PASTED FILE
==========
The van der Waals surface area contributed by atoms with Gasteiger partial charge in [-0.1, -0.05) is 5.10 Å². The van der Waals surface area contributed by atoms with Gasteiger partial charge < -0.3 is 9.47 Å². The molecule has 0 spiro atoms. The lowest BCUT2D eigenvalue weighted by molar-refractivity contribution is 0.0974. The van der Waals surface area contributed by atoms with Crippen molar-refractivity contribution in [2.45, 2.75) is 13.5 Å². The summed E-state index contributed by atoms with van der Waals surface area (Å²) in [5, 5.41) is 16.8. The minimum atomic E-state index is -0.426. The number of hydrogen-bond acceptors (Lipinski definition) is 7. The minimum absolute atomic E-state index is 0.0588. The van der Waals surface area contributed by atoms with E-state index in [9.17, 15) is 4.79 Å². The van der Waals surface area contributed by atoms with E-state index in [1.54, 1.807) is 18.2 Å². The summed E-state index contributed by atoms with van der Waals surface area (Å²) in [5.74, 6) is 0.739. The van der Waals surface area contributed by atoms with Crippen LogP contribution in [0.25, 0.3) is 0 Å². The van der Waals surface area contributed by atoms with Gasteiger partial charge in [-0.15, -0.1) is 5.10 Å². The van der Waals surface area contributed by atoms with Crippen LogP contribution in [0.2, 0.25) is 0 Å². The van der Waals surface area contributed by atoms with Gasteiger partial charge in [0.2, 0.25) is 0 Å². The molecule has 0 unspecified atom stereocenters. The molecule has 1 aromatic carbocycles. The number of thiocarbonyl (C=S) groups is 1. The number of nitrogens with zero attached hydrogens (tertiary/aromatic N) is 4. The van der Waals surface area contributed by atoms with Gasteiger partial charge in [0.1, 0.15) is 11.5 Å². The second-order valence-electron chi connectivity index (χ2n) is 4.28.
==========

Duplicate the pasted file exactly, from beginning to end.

The van der Waals surface area contributed by atoms with Gasteiger partial charge in [-0.1, -0.05) is 5.10 Å². The van der Waals surface area contributed by atoms with Gasteiger partial charge < -0.3 is 9.47 Å². The molecule has 0 spiro atoms. The lowest BCUT2D eigenvalue weighted by molar-refractivity contribution is 0.0974. The van der Waals surface area contributed by atoms with Crippen molar-refractivity contribution in [2.45, 2.75) is 13.5 Å². The summed E-state index contributed by atoms with van der Waals surface area (Å²) in [5, 5.41) is 16.8. The minimum atomic E-state index is -0.426. The number of hydrogen-bond acceptors (Lipinski definition) is 7. The minimum absolute atomic E-state index is 0.0588. The van der Waals surface area contributed by atoms with E-state index in [9.17, 15) is 4.79 Å². The van der Waals surface area contributed by atoms with E-state index in [1.54, 1.807) is 18.2 Å². The summed E-state index contributed by atoms with van der Waals surface area (Å²) in [5.74, 6) is 0.739. The van der Waals surface area contributed by atoms with Crippen LogP contribution in [0.25, 0.3) is 0 Å². The van der Waals surface area contributed by atoms with Gasteiger partial charge in [-0.15, -0.1) is 5.10 Å². The van der Waals surface area contributed by atoms with Crippen LogP contribution in [0.2, 0.25) is 0 Å². The van der Waals surface area contributed by atoms with Gasteiger partial charge in [0.2, 0.25) is 0 Å². The molecule has 0 unspecified atom stereocenters. The molecule has 1 aromatic carbocycles. The number of thiocarbonyl (C=S) groups is 1. The number of nitrogens with zero attached hydrogens (tertiary/aromatic N) is 4. The van der Waals surface area contributed by atoms with Gasteiger partial charge in [0.1, 0.15) is 11.5 Å². The second-order valence-electron chi connectivity index (χ2n) is 4.28.